Category Archives: course notes

ABC-theorem for Curves

Here we give the promised proof of the ABC-conjecture for function fields.

As always, $k$ is a perfect (e.g. finite) field and $K=k(X)$ is the function field of a smooth projective curve $X$ defined over $k$. We take elements $u,v \in K^*$ satisfying $u+v=1$ and consider the cover $u : X \mapsto \mathbb{P}^1_k$ corresponding to the embedding $k(u) \hookrightarrow K$. We want to determine the (schematic) zero- and pole-divisors of $u$ and $v$ and call them $A=div_0(u), B=div_0(v)$ and $C=div_{\infty}(u)=div_{\infty}(v)$.

Let $R$ be the integral closure of $k[u]$ in $K$, then in $R$ we can write the ideals $u$ and $(v)=(1-u)$ as products of prime-ideals (which correspond to schematic points of $X$)

$(u) = P_1^{e_u(P_1)} \cdots P_r^{e_u(P_r)}$
$(v) = Q_1^{e_u(Q_1)} \cdots Q_s^{e_u(Q_s)}$

and so $A = \sum_i e_u(P_i) [P_i]$ and $B = \sum_j e_u(Q_j) [Q_j]$. If $S$ is the integral closure of $k[\frac{1}{u}]$ in $K$, then we have in $S$ a decomposition

$(\frac{1}{u}) = R_1^{e_u(R_1)} \cdots R_t^{e_u(R_t)}$

and therefore $C = \sum_l e_u(R_l)[R_l]$. We already know that $deg(A)=deg(B)=deg(C)=n=[K : k(u)]$.

Case 1 : Let us assume that the field extension $K/k(u)$ is separable. Then, by the Riemann-Hurwitz formula (or rather, the scheme-version of it) we get the inequality (use that the genus of $\mathbb{P}^1_k$ is zero) :

$2 g_K – 2 \geq -2n + \sum^{scheme}_{P \in C} (e_u(P)-1) deg(P)$

Because for all points $e_u(P)-1 \geq 0$, the inequality only becomes better if we restrict the sum to a subset of points, say to the support of $A+B+C$ (that is to ${ P_1,\cdots,P_r,Q_1,\cdots,Q_s,R_1,\cdots,R_t }$). Then we get

$2 g_K -2 \geq -2n + \sum_{P \in Supp(A+B+C)} e_u(P)deg(P) – \sum_{P \in Supp(A+B+C)}deg(P)$
$~\qquad = -2n+3n-\sum_{P \in Supp(A+B+C)} deg(P)$

which gives us the required form of the ABC-conjecture for curves

$n=deg(u)=deg_s(u) \leq 2g_K – 2 + \sum_{P \in Supp(A+B+C)} deg(P)$

Case 2 : If $K/k(u)$ is not separable, take a maximal separable subfield $k(u) \subset M \subset K$, then by definition of $deg_s(u)$ and case 1 we have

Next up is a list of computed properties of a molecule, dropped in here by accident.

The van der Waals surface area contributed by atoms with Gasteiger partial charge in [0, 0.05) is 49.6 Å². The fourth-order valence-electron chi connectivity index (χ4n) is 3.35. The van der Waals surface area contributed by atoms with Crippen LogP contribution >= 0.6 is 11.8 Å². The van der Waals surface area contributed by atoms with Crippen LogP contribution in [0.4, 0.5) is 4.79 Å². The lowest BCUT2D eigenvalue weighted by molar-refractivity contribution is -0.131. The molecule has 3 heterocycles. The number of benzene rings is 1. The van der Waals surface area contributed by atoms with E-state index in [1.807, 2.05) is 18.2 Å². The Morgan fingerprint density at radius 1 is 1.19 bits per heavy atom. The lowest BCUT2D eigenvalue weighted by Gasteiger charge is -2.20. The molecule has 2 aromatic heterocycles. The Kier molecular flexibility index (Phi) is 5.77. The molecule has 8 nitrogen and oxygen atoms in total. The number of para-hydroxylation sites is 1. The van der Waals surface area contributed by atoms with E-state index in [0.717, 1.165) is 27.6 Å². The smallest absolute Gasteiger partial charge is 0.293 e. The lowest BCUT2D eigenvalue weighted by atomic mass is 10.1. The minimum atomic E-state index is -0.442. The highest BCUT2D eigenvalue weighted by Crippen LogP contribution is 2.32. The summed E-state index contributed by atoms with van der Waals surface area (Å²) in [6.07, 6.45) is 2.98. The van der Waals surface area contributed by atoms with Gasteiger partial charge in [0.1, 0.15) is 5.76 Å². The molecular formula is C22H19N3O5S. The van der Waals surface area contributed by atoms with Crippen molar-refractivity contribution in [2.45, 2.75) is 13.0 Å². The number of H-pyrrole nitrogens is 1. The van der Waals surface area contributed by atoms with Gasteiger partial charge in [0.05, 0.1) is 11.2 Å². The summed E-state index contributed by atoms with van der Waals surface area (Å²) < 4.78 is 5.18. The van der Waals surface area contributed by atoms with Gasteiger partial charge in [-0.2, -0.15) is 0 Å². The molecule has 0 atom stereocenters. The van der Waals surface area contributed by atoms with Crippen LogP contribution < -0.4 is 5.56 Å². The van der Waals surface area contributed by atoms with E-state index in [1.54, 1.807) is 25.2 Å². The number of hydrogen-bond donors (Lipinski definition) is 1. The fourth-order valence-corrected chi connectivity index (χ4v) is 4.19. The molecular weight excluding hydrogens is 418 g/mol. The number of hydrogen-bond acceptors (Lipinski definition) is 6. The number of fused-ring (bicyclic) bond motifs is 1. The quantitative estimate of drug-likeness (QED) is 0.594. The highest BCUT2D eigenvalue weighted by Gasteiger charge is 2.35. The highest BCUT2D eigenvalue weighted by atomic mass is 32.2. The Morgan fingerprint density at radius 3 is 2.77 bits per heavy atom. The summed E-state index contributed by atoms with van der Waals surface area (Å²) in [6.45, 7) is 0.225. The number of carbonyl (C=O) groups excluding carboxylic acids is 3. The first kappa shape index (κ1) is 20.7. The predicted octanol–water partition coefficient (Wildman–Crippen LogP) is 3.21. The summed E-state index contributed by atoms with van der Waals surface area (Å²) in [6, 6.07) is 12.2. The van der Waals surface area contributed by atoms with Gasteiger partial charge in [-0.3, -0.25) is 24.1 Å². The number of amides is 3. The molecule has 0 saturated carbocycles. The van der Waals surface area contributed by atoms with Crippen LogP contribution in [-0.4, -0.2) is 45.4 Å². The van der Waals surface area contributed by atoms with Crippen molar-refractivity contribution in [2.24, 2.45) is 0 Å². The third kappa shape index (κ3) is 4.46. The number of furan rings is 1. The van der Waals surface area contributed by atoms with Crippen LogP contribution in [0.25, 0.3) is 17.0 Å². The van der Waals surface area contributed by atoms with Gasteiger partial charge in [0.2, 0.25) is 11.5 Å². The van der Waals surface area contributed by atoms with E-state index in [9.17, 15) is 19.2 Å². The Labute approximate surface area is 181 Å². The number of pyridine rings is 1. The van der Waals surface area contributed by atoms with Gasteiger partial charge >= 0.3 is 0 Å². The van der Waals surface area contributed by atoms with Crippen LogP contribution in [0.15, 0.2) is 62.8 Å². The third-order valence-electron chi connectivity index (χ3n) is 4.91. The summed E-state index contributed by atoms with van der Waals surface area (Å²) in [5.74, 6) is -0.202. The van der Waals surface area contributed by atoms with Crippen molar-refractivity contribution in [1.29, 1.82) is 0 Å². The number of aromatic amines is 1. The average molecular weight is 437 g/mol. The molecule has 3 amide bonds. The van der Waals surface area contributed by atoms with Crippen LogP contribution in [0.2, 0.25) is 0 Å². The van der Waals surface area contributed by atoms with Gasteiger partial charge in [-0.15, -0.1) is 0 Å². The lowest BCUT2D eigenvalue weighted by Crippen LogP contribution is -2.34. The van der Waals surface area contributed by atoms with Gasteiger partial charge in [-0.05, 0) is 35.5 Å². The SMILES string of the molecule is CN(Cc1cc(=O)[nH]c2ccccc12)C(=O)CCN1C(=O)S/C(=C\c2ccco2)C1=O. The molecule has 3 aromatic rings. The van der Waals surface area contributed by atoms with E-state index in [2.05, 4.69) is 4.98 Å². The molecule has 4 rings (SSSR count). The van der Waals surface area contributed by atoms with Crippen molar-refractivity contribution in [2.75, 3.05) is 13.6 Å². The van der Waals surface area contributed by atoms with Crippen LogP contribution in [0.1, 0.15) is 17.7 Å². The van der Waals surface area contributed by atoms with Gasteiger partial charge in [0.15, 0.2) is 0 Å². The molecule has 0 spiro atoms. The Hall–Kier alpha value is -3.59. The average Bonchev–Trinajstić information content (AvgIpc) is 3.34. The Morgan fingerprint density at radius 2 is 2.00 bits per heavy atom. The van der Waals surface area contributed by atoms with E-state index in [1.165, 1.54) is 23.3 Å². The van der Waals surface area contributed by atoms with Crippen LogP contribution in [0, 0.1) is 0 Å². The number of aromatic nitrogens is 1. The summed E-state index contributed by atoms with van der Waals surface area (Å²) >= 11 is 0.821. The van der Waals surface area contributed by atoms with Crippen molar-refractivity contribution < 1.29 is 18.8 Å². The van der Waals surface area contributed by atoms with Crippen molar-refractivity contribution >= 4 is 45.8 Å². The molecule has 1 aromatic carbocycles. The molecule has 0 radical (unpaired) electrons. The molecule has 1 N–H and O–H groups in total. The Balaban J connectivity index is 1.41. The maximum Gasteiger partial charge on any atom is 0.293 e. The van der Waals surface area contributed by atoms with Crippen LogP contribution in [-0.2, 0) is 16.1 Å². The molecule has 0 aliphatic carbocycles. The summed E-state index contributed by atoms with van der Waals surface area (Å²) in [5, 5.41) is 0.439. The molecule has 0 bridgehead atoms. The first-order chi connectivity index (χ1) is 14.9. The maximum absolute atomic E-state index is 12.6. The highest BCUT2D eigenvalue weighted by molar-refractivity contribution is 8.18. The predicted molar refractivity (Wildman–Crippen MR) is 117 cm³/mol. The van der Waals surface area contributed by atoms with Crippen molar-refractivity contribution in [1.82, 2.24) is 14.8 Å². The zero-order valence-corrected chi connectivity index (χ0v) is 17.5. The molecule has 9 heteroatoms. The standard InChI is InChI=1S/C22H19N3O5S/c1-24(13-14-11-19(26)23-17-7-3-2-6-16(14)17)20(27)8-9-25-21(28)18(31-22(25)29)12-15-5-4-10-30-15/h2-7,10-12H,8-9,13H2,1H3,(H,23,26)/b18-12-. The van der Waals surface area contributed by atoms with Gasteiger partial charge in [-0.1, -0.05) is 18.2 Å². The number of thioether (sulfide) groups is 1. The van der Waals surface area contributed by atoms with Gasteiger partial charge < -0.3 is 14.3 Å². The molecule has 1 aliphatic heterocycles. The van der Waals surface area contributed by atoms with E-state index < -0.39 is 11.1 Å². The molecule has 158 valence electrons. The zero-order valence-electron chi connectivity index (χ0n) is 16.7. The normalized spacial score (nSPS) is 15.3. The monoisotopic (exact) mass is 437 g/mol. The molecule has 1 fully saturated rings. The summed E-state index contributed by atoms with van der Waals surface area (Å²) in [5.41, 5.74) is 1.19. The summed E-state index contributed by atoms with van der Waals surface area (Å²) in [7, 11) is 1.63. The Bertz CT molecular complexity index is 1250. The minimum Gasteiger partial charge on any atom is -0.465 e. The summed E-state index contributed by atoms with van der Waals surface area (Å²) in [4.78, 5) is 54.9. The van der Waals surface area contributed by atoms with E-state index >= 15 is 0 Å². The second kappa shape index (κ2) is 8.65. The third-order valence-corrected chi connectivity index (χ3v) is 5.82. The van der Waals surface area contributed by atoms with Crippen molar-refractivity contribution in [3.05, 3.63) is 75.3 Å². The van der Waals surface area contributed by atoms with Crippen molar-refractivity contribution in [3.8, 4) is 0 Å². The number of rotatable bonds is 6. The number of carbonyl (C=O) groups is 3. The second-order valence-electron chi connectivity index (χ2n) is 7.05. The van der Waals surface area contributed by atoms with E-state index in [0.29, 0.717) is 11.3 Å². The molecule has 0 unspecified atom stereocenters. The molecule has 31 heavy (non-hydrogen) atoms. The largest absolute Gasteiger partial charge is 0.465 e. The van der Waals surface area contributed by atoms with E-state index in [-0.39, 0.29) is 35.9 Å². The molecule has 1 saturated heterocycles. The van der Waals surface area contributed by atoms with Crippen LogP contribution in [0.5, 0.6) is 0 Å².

$deg_s(u) \leq 2g_M – 2 + \sum_{P’ \in Supp(A’+B’+C’)} deg(P’)$

where $A’$ (resp. $B’$,$C’$) are the schematic fibers of the cover $Y \mapsto \mathbb{P}^1_k$ over the $k$-rational points $0$ (resp. $1$, $\infty$) and where $Y$ is the curve with function field $M$. We are done if we can show that $g_K=g_M$ and that in the cover $X \mapsto Y$ there is a unique point $P$ lying over each point $P’$ with $deg(P)=deg(P’)$.

As $K/M$ is purely inseparable, we have a tower of subfields

$M=M_0 \subset M_1 \subset \cdots \subset M_z=K$

such that $M_i / M_{i-1}$ is purely inseparable of degree $p$ for all $i$. That is, raising to the $p$-th power gives a field-isomorphism $M_i \simeq M_{i-1}$. The genus is a field-invariant, so $g_{M_i}=g_{M_{i-1}}$ and there is a bijection between the dvr’s in $M_i$ and $M_{i-1}$. That is, a bijection between points $P_i \leftrightarrow P_{i-1}$ of the corresponding curves $Y_i \mapsto Y_{i-1}$. Finally, because $t_{P_i}^p = t_{P_{i-1}}$ it follows that $deg(P_i)=deg(P_{i-1})$, and we are done by induction on $i$.

What is the ‘curve’ $\mathsf{Spec}(\mathbb{Z})$?

The mantra recited by $\mathbb{F}_1$-followers is that $\mathsf{Spec}(\mathbb{Z})$ is far too large to serve as the terminal object in the category of schemes, and, one should view it as a ‘geometric’ object over ‘something’ living ‘under $\mathbb{Z}$’ called $\mathbb{F}_1$ : the field with one element.